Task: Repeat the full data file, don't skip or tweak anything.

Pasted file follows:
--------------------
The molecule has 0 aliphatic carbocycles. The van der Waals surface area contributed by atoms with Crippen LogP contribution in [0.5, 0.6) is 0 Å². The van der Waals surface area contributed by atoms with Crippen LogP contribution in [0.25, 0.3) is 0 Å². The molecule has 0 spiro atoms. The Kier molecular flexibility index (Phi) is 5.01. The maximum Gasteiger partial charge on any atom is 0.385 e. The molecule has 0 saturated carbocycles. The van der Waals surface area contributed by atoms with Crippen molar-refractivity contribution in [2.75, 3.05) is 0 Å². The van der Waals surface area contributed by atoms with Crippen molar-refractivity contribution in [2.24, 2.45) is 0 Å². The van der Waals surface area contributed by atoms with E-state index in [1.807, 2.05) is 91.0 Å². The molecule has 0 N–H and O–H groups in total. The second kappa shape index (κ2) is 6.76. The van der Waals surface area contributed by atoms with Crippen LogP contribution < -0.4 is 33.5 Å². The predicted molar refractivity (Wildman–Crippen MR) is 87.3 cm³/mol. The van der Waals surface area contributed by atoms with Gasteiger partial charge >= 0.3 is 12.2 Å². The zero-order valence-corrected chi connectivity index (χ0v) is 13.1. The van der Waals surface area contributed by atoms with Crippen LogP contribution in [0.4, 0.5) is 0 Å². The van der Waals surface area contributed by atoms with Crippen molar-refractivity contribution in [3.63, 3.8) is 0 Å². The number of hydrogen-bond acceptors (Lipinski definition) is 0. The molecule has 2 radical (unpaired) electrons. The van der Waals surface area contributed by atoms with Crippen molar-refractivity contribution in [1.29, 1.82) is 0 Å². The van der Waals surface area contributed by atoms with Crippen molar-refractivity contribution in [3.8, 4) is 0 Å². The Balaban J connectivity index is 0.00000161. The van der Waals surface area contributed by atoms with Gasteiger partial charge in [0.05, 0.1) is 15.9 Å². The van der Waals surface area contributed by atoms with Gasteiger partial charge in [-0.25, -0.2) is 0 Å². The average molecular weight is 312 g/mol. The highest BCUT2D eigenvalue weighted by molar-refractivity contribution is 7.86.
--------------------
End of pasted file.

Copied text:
The molecule has 0 aliphatic carbocycles. The van der Waals surface area contributed by atoms with Crippen LogP contribution in [0.5, 0.6) is 0 Å². The van der Waals surface area contributed by atoms with Crippen LogP contribution in [0.25, 0.3) is 0 Å². The molecule has 0 spiro atoms. The Kier molecular flexibility index (Phi) is 5.01. The maximum Gasteiger partial charge on any atom is 0.385 e. The molecule has 0 saturated carbocycles. The van der Waals surface area contributed by atoms with Crippen molar-refractivity contribution in [2.75, 3.05) is 0 Å². The van der Waals surface area contributed by atoms with Crippen molar-refractivity contribution in [2.24, 2.45) is 0 Å². The van der Waals surface area contributed by atoms with E-state index in [1.807, 2.05) is 91.0 Å². The molecule has 0 N–H and O–H groups in total. The second kappa shape index (κ2) is 6.76. The van der Waals surface area contributed by atoms with Crippen LogP contribution < -0.4 is 33.5 Å². The predicted molar refractivity (Wildman–Crippen MR) is 87.3 cm³/mol. The van der Waals surface area contributed by atoms with Gasteiger partial charge >= 0.3 is 12.2 Å². The zero-order valence-corrected chi connectivity index (χ0v) is 13.1. The van der Waals surface area contributed by atoms with Crippen LogP contribution in [0.4, 0.5) is 0 Å². The van der Waals surface area contributed by atoms with Crippen molar-refractivity contribution in [3.63, 3.8) is 0 Å². The number of hydrogen-bond acceptors (Lipinski definition) is 0. The molecule has 2 radical (unpaired) electrons. The van der Waals surface area contributed by atoms with Crippen molar-refractivity contribution in [1.29, 1.82) is 0 Å². The van der Waals surface area contributed by atoms with Crippen molar-refractivity contribution in [3.8, 4) is 0 Å². The Balaban J connectivity index is 0.00000161. The van der Waals surface area contributed by atoms with Gasteiger partial charge in [0.05, 0.1) is 15.9 Å². The van der Waals surface area contributed by atoms with Gasteiger partial charge in [-0.25, -0.2) is 0 Å². The average molecular weight is 312 g/mol. The highest BCUT2D eigenvalue weighted by molar-refractivity contribution is 7.86.